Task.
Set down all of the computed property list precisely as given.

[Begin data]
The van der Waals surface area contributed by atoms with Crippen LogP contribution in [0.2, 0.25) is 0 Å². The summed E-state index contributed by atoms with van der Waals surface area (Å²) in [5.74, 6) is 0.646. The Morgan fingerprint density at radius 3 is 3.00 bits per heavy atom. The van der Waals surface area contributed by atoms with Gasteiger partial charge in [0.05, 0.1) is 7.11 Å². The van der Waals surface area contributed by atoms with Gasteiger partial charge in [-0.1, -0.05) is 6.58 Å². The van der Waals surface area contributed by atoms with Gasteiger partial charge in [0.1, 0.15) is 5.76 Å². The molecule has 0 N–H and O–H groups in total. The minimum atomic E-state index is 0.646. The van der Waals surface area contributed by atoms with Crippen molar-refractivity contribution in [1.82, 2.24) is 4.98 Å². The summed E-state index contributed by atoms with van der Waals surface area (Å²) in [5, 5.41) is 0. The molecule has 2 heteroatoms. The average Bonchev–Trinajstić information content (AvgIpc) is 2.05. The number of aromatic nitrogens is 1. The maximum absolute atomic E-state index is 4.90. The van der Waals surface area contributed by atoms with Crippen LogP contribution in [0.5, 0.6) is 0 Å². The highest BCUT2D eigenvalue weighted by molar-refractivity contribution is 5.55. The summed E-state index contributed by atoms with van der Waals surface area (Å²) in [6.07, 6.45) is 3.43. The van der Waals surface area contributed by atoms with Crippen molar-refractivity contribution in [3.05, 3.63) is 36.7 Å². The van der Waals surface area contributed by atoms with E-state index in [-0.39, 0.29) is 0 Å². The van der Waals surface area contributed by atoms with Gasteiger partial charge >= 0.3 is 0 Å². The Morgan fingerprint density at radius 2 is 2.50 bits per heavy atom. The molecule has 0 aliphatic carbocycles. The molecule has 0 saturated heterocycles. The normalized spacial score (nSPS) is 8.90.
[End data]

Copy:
The van der Waals surface area contributed by atoms with Crippen LogP contribution in [0.2, 0.25) is 0 Å². The summed E-state index contributed by atoms with van der Waals surface area (Å²) in [5.74, 6) is 0.646. The Morgan fingerprint density at radius 3 is 3.00 bits per heavy atom. The van der Waals surface area contributed by atoms with Gasteiger partial charge in [0.05, 0.1) is 7.11 Å². The van der Waals surface area contributed by atoms with Gasteiger partial charge in [-0.1, -0.05) is 6.58 Å². The van der Waals surface area contributed by atoms with Gasteiger partial charge in [0.1, 0.15) is 5.76 Å². The molecule has 0 N–H and O–H groups in total. The minimum atomic E-state index is 0.646. The van der Waals surface area contributed by atoms with Crippen molar-refractivity contribution in [1.82, 2.24) is 4.98 Å². The summed E-state index contributed by atoms with van der Waals surface area (Å²) in [5, 5.41) is 0. The molecule has 2 heteroatoms. The average Bonchev–Trinajstić information content (AvgIpc) is 2.05. The number of aromatic nitrogens is 1. The maximum absolute atomic E-state index is 4.90. The van der Waals surface area contributed by atoms with Crippen LogP contribution in [0.5, 0.6) is 0 Å². The highest BCUT2D eigenvalue weighted by molar-refractivity contribution is 5.55. The summed E-state index contributed by atoms with van der Waals surface area (Å²) in [6.07, 6.45) is 3.43. The van der Waals surface area contributed by atoms with Crippen molar-refractivity contribution in [3.05, 3.63) is 36.7 Å². The van der Waals surface area contributed by atoms with E-state index in [-0.39, 0.29) is 0 Å². The van der Waals surface area contributed by atoms with Gasteiger partial charge >= 0.3 is 0 Å². The Morgan fingerprint density at radius 2 is 2.50 bits per heavy atom. The molecule has 0 aliphatic carbocycles. The molecule has 0 saturated heterocycles. The normalized spacial score (nSPS) is 8.90.